Nothing is as important today in the political economy of development as an adequate recognition of the political, economic and social participation and leadership of women (Sen, 1999)
When ICTs are applied to social change and development, a gender perspective is often missed. But ICTs can have a huge impact on women’s life, both in a positive and a negative way. Internet forums and radio stations, for example, scale up and empower the presence of networks to fight discriminatory practices and violence against women; e-commerce systems shape the ability of business -women to access new markets and raise salaries; girls can achieve higher education by e-learning platforms and, in some cases, women are acknowledged a leadership role thanks to blogging activities. At the same time, global access to ICTs is not balanced, if we consider that women are still 21% less likely to own a mobile phone than men. Moreover, some claim that the so-called “technology revolution” has brought new types of gender-based violence, including online discrimination, cyberbullying, cyberstalking, blackmail, and hate speech.
Given the current situation, how can NGOs, international organizations, local associations, civil society and even governments use ICTs to boost women’s empowerment in their own communities?
Guided by some female experts, in this webinar we will try to answer this question to discover how ICTs can positively affect women’s life and, consequently, improve societies at large. We will start from a theoretical point of view, analysing pro and cons, challenges and good practices to finally set up a toolkit. Case-studies and stories from Zambia, Burundi and Middle East will provide concrete examples and contextualize the link between gender equality and technology empowerment.
How to participate?
This is a web-based conference (webinar), that means that it is delivered online and that access to internet is an essential condition for participation. To take part in the event you will need a computer and an Internet access, preferably broadband or with at least 56kbps bandwidth. System requirements for attending a webinar are detailed here: FAQs page.
During the event you will see the speaker’s slideshow presentations in real-time and you will be able to ask questions and participate as you were attending a normal public meeting.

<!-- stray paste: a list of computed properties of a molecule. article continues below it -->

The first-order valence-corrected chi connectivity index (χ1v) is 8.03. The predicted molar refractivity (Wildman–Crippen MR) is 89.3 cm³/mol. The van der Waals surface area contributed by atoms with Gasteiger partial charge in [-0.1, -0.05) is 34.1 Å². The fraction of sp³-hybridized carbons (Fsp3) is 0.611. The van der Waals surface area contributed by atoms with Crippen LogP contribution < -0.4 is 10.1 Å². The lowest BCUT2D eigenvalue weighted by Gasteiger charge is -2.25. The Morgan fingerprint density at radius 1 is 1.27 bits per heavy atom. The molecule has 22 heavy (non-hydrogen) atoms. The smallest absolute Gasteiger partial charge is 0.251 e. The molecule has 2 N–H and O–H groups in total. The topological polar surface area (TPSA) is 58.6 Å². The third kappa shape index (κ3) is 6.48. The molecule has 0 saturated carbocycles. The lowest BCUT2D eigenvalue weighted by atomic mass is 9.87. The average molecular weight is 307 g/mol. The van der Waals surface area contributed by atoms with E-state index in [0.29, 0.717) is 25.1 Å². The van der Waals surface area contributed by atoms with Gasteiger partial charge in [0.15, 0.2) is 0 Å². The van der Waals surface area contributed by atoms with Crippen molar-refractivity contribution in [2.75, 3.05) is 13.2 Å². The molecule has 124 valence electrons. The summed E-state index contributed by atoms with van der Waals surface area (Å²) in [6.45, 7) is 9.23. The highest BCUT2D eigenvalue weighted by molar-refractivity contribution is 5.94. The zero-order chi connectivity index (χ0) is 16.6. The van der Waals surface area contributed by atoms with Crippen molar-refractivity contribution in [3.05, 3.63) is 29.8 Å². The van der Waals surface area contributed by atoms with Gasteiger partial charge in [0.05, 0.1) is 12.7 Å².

If you cannot take part in the online live event, register anyway! You will receive the webinar registration via email.
Developed under the Ong 2.0 AID 10111 framework, thanks to the support of the following organizations: Foreign Affair Minister, CISV, ACCRI, ADP, CELIM, COPE, EsseGiElle, LVIA, OVCI. Please note that any views or opinions presented in this website are solely those of the promoters and do not necessarily represent those of the Foreign Affair Minister.
The webinar has been organized in partnership with the Italian NGO CCM – Comitato Collaborazione Medica in the framework of the project “Projet pilote de décentralisation des services de prise en charge des violences sexuelles dans 3 provinces du Burundi” DCI-Santé/2011/275-783 financially supported by the European Union. Please note that any views or opinions presented in this activity are solely those of the promoters and do not necessarily represent those of the European Union.
April 9, 2015
6 pm – 7:30 pm CET
(Find your local time)
Lecturer in Computing Science at Milan Polytechnic. She is a founding member and president of the PONTES association of Tunisians in Italy, and writes for various publications both in Italy and Tunisia on the issues of immigration and the Arab Spring. She is co-author of La rivolta dei dittatoriati (2013).
She is an international gender, research and facilitation consultant living in the Western Cape, South Africa. Having been one of the pioneers of women’s studies in the seventies in Europe, she currently leads the GRACE Network involving 28 research teams in 18 countries in Africa and the Middle East.
She is a Zambian independent ICT journalist and a leader of a media company called the African New Media Group specialised in delivering Web 2.0 services to it clients and also offers media consultancy. She has interests in reporting on Information Communication Technologies (ICTs), science, agriculture, gender and social issues. You can find her blog here.
She is an Italian freelance journalist at foreign desk of Corriere della Sera, the second most read daily in Italy. Author of the book Storia di Malala (Mondadori Ragazzi, 2013). She has lived and worked in Turin, Catania, New York, Cairo and Milan.
She works in the field of communication for development. She managed some in-field projects on gender based violence response and prevention in Benin and on gender mainstreaming in Burundi. She has a special interest on ICT4Dev and she has recently collaborated with CCM NGO and ISV-Centre Seruka for the implementation of a crowd-sourced mapping tool focused on gender based violence and a SMS-alert system in Burundi.